Stand up for your health

Sitting too much isn’t just bad for your waistline. It increases your risk of heart disease and type-II diabetes. It potentially increases your risk of developing prostate, colon and breast cancer. And it can shorten your lifespan.

A brochure from the American Cancer Society from 2010 states that men who are inactive and sit over six hours per day are nearly 50 percent more likely to die over a given period of time than their standing counterparts. These findings put new meaning to the Jimmy Cliff and Bob Marley song, when they chant, “Get up, stand up, for your life.”

Without a doubt, if you sit too much, you put yourself at risk for some serious, long-term consequences.

But sitting too much can cause immediate problems as well. Such as neck and back pain. Fortunately, you can get rid of the pain just as quickly as it started by standing more and sitting less.

In fact, standing throughout the day may be as good as running for short periods. And it’s easier on your bones and joints.

Last year, the Boston Globe ran an article about the “anti-sitting movement.” In the article, the reporter quoted a school psychologist from Jamaica Plain (maybe listening to Bob Marley) who said, “When I’m at a conference, I’ll go stand in the back of the room.” Sometimes, she said, she even does squat thrusts against the back wall.

Little tricks like these can make a big difference in your overall health. You can also try working at your desk while standing up. It’s not as crazy as it sounds…

I remember when visiting Donald Rumsfeld (when he served as Secretary of Defense during the George W. Bush administration) in his office in the Pentagon there was nowhere for anyone to sit down–including himself. Rumsfeld is a well-known “stander.” At the Pentagon, he used a standing desk. And he certainly kept things moving–for better and for worse– at the Pentagon.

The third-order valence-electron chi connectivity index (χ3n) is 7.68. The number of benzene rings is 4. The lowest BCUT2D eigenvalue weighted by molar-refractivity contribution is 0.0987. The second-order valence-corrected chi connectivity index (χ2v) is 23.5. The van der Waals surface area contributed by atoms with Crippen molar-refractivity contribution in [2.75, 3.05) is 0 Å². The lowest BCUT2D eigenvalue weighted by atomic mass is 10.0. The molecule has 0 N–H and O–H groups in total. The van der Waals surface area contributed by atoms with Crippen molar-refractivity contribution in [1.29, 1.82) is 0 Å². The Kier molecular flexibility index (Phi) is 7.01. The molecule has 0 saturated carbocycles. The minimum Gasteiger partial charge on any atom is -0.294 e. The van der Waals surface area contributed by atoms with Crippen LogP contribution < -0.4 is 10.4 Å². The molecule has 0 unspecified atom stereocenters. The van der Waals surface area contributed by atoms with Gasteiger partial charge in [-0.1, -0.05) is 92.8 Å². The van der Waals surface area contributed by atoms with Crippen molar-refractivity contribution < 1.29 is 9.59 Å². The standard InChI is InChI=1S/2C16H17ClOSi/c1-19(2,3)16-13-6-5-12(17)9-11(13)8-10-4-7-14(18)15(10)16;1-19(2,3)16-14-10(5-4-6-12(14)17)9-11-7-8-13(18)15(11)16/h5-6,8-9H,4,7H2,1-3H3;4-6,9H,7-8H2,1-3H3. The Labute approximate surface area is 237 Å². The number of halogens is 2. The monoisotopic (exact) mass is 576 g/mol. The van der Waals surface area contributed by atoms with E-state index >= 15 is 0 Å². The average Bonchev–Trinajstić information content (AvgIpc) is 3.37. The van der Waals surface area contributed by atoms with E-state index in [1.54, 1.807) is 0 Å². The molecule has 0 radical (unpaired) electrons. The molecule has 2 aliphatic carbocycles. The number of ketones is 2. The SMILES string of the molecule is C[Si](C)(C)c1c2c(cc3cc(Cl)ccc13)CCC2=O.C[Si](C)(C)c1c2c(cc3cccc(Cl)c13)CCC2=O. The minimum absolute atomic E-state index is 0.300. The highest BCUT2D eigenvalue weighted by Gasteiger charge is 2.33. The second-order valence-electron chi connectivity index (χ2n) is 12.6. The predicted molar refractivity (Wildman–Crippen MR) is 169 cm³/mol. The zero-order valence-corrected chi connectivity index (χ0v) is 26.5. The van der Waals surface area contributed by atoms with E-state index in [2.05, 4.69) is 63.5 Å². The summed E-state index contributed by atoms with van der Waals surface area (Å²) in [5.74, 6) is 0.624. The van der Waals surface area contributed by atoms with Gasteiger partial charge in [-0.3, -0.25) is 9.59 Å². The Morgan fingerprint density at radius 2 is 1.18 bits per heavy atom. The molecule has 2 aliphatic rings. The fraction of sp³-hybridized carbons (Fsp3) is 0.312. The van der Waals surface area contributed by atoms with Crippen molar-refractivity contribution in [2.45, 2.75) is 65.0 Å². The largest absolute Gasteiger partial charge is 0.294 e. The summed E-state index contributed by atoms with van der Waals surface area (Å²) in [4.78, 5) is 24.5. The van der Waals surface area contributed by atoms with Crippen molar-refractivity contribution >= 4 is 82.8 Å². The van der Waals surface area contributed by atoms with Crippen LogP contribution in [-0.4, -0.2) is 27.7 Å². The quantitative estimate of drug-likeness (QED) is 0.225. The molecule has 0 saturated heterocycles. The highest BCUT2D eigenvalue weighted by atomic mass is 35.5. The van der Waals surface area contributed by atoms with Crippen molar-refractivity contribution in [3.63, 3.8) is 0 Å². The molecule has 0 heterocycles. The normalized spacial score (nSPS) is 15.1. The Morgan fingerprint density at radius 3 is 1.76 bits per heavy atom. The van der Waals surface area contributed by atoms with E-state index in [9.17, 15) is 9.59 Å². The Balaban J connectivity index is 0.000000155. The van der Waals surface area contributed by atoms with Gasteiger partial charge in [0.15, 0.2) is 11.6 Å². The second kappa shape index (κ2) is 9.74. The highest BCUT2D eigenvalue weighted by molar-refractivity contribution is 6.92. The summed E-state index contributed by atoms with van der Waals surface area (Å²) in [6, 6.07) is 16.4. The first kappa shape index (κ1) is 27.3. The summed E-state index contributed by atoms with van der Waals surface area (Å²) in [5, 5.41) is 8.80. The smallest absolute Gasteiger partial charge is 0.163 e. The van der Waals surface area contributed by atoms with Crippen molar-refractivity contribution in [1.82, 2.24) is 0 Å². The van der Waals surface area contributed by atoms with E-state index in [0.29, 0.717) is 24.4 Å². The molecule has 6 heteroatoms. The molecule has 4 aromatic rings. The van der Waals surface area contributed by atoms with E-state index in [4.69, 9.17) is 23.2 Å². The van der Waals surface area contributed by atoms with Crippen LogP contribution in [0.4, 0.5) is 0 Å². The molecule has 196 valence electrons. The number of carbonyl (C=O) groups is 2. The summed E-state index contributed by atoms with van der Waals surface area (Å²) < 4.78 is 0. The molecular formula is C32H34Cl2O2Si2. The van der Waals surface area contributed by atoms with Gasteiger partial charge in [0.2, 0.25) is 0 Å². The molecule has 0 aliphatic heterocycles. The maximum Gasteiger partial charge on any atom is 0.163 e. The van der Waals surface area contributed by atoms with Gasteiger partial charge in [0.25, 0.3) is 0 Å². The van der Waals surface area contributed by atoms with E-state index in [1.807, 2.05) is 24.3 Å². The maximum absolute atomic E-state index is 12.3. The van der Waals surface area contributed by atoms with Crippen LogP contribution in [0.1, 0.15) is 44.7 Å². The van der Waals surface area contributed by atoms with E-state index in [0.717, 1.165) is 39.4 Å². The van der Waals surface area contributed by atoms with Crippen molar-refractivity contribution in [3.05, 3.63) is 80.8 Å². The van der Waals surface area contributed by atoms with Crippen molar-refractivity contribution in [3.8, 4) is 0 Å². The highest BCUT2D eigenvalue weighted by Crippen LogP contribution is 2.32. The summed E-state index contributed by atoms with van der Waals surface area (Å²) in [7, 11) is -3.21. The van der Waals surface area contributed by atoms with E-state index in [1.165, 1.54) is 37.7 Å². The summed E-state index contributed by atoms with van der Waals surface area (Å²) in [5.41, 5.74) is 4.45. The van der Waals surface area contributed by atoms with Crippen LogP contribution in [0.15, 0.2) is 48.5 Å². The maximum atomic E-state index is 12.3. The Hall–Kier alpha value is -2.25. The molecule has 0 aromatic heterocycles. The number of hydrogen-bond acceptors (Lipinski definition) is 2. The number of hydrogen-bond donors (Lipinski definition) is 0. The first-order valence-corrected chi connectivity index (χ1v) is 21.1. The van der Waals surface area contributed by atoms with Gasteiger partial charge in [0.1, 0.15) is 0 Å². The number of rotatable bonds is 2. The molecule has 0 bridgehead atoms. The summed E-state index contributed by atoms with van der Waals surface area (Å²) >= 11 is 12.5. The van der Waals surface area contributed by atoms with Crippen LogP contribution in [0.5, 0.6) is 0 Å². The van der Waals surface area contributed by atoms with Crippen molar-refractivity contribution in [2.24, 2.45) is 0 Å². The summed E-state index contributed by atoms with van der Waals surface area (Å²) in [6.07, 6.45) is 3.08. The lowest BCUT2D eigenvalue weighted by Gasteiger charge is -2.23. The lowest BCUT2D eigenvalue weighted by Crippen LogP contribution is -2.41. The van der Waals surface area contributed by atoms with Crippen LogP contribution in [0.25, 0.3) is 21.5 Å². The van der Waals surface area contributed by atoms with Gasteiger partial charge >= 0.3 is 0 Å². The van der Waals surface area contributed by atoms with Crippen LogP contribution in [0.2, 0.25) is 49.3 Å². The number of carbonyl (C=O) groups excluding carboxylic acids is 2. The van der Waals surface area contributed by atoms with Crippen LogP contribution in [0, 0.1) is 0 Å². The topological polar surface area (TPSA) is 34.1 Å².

Companies like Ergotron offer sit-stand desks. But they can be expensive. And you don’t really need them to reap the benefits of standing more. Just make sure you get up and stand at least every 20 minutes throughout the day.

For myself, I set up a high “Captain’s” table as my desk. And I use a high-backed “Captain’s” chair. This allows me to sit or stand while working. Plus, it also gives me a more pleasant view since I can see out the windows.

Of course, many who work on their feet all day long welcome the opportunity to sit down once in a while. And standing for prolonged periods can also contribute to health problems, such as varicose veins and stroke (in people with heart disease).

So the best path is to mix things up. When sitting, take standing breaks. And vice versa. (I’ll tell you more about ways to avoid or take care of your back pain, safely and inexpensively, in my Insiders’ Cures newsletter. If you haven’t become a subscriber yet, you can get started here.)

Hmmm…sounds like the ideal approach, once again, is moderation.

Source:

1. http://www.bostonglobe.com/lifestyle/style/2012/11/06/the-anti-sitting-movement-moves-outside-office-more-studies-show-sitting-stinks/ct5eXPDkKkF3uD3xtuqMvO/story.html


CLOSE
CLOSE